Wednesday, June 09, 2010

The difference between Gov 1.0 and Gov 2.0 - as demonstrated by the Queensland and Victorian State Governments

I see a lot of examples of Gov 1.0 and Gov 2.0 these days, but one I saw recently struck me an an object example of the differences between these approaches - how far Australian government has come, and how far there is left to go.

In May the Victorian government quietly launched its ICT Plan Blog to consult online on issues related to the production and use of ICT.

As the blog's About us page states,
This ICT Plan Blog exists for people interested in contributing to the Victorian Government’s consideration of issues relating to the production and use of information and communication technology (ICT). Interested users are encouraged to share their ideas and thoughts. This discussion will assist in shaping the Victorian Government’s future policy and actions.

In the same month the Queensland government launched the quarterly ICT in Focus online newsletter, which was billed as,
your quarterly newsletter to keep you updated on the activities of Queensland Government ICT, the Information and Communication Technology (ICT) Division of the Queensland Government Department of Public Works. The department is Queensland's lead agency in the application of whole-of-Government information management and ICT. The aim of this newsletter is to provide you with progress on our initiatives.

The difference between the two speaks volumes about the internal struggles in understanding and culture that are going on within governments in Australia and around the world.

Victoria's ICT PLan Blog is designed to consult and engage the public in an active debate about the state government's ICT plans and policies. It recognises that the community and commercial sector are involved and active participants in government with significant stakes in what government does and how it does it.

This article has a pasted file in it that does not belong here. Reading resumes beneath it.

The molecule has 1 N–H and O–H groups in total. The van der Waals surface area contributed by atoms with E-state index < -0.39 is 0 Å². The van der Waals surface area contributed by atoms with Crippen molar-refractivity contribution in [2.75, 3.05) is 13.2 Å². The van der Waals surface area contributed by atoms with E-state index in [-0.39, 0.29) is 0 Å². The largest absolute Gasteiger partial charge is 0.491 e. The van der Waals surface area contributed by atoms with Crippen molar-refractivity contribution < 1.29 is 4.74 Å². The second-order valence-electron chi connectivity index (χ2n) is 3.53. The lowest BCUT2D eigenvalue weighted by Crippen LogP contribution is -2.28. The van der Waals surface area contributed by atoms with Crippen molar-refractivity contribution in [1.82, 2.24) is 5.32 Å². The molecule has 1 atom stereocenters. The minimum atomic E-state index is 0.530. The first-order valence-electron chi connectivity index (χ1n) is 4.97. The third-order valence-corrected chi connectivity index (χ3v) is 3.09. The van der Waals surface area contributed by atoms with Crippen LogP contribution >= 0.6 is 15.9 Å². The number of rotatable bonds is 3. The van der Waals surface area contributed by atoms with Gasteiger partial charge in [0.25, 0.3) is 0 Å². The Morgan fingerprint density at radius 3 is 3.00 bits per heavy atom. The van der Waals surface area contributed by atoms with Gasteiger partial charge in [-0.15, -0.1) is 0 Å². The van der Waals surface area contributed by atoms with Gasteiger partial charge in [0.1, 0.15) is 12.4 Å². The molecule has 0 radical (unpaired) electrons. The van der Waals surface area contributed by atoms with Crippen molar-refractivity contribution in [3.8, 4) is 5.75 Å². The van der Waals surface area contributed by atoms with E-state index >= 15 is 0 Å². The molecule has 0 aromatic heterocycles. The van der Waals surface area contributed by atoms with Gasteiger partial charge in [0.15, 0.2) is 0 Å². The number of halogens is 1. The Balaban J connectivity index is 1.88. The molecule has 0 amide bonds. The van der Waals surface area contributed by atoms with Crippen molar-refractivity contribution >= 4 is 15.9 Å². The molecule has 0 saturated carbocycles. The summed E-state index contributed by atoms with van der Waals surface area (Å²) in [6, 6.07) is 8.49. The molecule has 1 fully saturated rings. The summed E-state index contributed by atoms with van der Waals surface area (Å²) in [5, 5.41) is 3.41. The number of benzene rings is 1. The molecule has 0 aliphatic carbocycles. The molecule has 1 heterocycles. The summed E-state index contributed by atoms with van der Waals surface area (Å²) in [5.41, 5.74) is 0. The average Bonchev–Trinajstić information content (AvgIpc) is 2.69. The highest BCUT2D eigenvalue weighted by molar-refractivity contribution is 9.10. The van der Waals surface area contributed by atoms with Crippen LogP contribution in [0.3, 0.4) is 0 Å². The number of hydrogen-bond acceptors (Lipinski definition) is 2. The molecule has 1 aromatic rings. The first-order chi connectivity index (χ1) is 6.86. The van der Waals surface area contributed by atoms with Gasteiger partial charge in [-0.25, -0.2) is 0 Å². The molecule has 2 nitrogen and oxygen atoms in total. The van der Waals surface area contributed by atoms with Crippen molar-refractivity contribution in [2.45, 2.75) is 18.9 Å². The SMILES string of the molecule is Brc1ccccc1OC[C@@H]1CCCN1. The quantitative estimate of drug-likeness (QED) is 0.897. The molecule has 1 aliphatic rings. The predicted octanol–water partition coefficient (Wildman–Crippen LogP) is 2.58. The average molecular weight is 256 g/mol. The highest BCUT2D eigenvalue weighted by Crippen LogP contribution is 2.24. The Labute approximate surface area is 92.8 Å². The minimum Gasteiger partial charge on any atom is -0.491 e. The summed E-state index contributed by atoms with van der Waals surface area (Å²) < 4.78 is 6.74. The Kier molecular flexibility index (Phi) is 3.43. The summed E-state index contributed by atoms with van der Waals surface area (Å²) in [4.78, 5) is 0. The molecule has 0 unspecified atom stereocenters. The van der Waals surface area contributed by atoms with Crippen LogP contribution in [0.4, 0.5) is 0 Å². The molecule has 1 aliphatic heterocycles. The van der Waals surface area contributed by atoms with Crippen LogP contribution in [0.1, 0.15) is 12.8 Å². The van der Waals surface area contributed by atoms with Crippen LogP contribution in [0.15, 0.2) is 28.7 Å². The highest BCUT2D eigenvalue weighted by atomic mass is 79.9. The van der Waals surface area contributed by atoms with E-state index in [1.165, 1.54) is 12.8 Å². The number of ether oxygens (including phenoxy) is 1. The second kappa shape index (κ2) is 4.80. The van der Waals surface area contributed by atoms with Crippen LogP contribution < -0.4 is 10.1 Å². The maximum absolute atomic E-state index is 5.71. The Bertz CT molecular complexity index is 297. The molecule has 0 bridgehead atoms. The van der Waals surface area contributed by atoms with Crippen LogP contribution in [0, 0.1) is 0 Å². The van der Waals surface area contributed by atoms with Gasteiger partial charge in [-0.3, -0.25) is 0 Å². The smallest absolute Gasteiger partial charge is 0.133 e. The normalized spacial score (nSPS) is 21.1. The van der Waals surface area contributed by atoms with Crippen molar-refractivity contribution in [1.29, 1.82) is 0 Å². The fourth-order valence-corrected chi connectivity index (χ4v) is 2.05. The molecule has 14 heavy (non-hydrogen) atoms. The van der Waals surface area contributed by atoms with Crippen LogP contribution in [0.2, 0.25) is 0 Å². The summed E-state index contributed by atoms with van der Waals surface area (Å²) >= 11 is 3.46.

Queensland's ICT in Focus newsletter is designed to tell the public what the government has decided to do. Its approach suggests that the government knows best and, while acknowledging that the community have a right to know about the government's actions, it could be perceived as communicating that the public is simply a passive recipient of government's decisions.

Inherently there's nothing wrong with Queensland's approach, it is how many governments, of all persuasions, have engaged the public over many years.

However today, with Gov 2.0 progressively increasing its impact on jurisdictions around the world, Gov 1.0 approaches to inform communities may be beginning to appear more and more out of place.

Soon governments who seek to only inform and not engage may be perceived to be out-of-step with their peers (less competitive) and out-of-touch with their citizens (less democratic).

Or perhaps Governments still focused on informing and limiting engagement are already perceived as out-of-touch. What do you think?


  1. I think maybe you are being a bit unfair on the Qld-ers here, but take your point that it's generally better to consult with stakeholders during a change process. But surely we didn't need gov 2.0 to know that?

  2. I think it's a fair comment, as it demonstrates the attitude change between Gov 1.0 and Gov 2.0. It's not that Vic used a lot of technology (it is, after all, just a basic Wordpress blog), but the willingness to carry out their thinking in public. As Craig pointed out, the blog provides us with a forum to influence the decisions, while the newsletter is just to inform us of the implementation of decisions made some time ago.